Selwood is renowned as the UK’s leading provider of pumping solutions – but one of its most ingenious engineering solutions involved no pumps at all.
Using nothing more than pipes, gravity and specialist technical knowledge, Selwood developed an environmentally-friendly siphoning system to assist with crucial works to replace canal gates in Scotland.
The Caledonian Canal is one of the most popular visitor attractions in the Scottish Highlands, carrying more than 1,400 boats each year. The Gairlochy top gates at its Lock 17 are the largest on the canal and serve as a crucial flood defence, separating Loch Lochy from the canal and the communities to the west. As the gates were 30 years old, they were made a priority for replacement based on age, condition, and risk.
Amco Giffen, carrying out the replacement works on behalf of Scottish Canals, called upon Selwood’s solutions team for support with water bypass of the lock to enable the replacement gates to be installed.
In the lock there is a bypass channel which allows the flow to be diverted from Loch Lochy, through the lock gates and into the canal. This is in place to maintain the required water level in the canal and is controlled by a pen stock located on the lock system. Almost 2,000 litres per second has to be forwarded into the canal system to maintain the water levels needed downstream.
A marina below the lock also has to be fed to avoid the damage a drop in water level would cause to boats moored there. Noise was a key concern to avoid disruption to nearby residents, and there was a need to avoid the risk of fuel spillage and minimise the overall environmental impact.
Using pumps to drain the lock would have been a conventional solution – but the commitment of the Selwood teams to innovation and sustainability resulted in a more environmentally and cost-effective idea. Siphon systems on this scale are rare – especially with such a low head difference between the top and bottom water level. However, Selwood’s specialists carefully studied and modelled the location, even building a scale model to demonstrate the concept was viable. With the case proven, Selwood ran two 800mm pipes from the top of the lock to the downstream canal system.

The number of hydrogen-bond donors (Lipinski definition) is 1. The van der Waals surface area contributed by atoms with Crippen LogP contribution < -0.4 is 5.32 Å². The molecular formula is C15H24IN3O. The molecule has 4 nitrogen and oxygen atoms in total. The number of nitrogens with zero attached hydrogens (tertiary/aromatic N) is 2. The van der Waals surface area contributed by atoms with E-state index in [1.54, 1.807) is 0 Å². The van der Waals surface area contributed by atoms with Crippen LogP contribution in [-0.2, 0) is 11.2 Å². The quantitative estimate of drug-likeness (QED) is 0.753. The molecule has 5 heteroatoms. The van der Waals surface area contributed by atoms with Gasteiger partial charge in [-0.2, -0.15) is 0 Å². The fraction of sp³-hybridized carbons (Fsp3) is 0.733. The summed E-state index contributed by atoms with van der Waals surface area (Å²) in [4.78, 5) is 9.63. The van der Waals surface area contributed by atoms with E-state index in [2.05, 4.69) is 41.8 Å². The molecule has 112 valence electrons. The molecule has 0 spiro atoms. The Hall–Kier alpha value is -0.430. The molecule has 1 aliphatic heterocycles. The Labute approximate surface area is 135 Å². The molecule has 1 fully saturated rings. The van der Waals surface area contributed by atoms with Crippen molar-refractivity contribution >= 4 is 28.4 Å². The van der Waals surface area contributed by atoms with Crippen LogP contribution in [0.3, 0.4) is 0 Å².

A Selwood-designed priming system filled the siphon to get the water flowing. The siphon was also fitted with an 800mm gate valve on each set-up to regulate flow rates, measured by two 800mm digital flow meters. The vacuum pressure was continually monitored by two Selwood pressure monitoring panels that enabled the system to start automatically if the vacuum started to drop below the required levels. Once the siphon was up and running, it required very little maintenance with only occasional checks on the priming system. 13,000,000m3 of water was moved from Loch Lochy during the operation.
The cost of operating a traditional pump set-up flows required would have been more than £10,000 a week to run. By comparison, the siphon system cost around £200 per week, saving around £156,000 in total for the duration of the project.
Additionally, 424,883kg of CO2 was saved when compared with a diesel pump set. Noise levels were kept low, which ensured that the local residents were not disturbed.
Amco Giffen said: “Removing and replacing the largest lock gates in Scotland was challenging in so many ways, but with continued support from Selwood, we were able to deliver the works as planned. We were pleased with the level of support from Selwood throughout the project.”